Shadowing Josephine is a surefooted but lightly choreographed work set to Cab Calloway’s popular Cotton Club track “Pickin’ up the Cabbage”. Shadowing Josephine recognizes the indebtedness owed to Josephine Baker, the first widely celebrated, independent black celebrity who emerged from colonial and segregation contexts.
"My performance of Shadowing Josephine thoroughly encapsulates my initial steps into the wider enquiry: it is tentative, nervous, naïve, bashful and celebratory. Josephine’s humour, articulated through her sinuous body; lithe and comely one minute, flailing legs and arms set akimbo the next, serves to remind us of our fallibility and egotism. I perform Shadowing Josephine, naked, repeating a choreographed routine, to the point of exhaustion:
“Montserrat’s precision and enthusiasm disintegrate slowly; as they do, consent becomes less apparent, it becomes unclear if this exposure is an act of willing participation or a coercion, and hegemony (in its racists and sexists forms) rears its head. The second road into Shadowing Josephine unlocks the reference to Josephine Baker, the dancer, actress and civil rights activist who refused to perform for segregated audiences and worked with the French resistance; the first black woman to star in a feature film who, once her fame subsided, found herself bankrupt and forgotten. This reference spotting is not a request piled on to the audience, as much as bonus material that adds layers of history and aspects of personal hero-trailing to the already poignantly ambiguous set-up of the piece. The mesmerising ambiguity is slightly chipped by Tender Loin’s format: Shadowing Josephine gives the impression of being a durational piece, cut not too precisely to fit a much narrower frame. Shadowing Josephine is a subtle, toying proposition, built around carefully considered references.” Bojana Jankovik, Exeunt Magazine, 2015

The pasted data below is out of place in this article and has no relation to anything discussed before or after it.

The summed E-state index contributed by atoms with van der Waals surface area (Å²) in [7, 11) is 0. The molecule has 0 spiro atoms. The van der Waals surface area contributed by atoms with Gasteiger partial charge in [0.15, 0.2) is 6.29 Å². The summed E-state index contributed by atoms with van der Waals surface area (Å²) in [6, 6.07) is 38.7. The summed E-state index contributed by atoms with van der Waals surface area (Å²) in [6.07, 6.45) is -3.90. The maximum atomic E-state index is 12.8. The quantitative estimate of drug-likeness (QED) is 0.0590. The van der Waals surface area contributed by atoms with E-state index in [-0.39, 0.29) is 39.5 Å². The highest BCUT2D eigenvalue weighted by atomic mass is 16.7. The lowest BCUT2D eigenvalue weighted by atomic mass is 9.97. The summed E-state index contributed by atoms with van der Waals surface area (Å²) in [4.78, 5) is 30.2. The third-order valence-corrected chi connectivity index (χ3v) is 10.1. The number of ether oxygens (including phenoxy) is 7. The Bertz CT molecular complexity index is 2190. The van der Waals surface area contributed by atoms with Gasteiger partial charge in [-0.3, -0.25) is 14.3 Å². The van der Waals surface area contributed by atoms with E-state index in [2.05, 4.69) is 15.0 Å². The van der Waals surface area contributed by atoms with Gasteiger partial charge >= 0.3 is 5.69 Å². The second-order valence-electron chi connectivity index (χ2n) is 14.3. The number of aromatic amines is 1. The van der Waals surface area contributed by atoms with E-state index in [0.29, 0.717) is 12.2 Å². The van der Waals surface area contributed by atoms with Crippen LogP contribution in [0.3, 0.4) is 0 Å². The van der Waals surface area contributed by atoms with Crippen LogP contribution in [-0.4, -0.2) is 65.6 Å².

Shadowing Josephine measures physicality as a visual language. How do we read bodies and how is this body to be read? Performing the body, initiated through Shadowing Josephine is a language, a tool to articulate a series of ideas: how outrage and prejudices can be performed; perceptions of the savage and barbaric heathens; tribal nuances and thinking about the Paris of the 1920’s as a site of in<>equality: the spate of negrophilia there; how a change of circumstances for women was reinforced by the war; cultural diversity and tolerance; exoticism and anti-colonial, therefore, transgressive behaviours.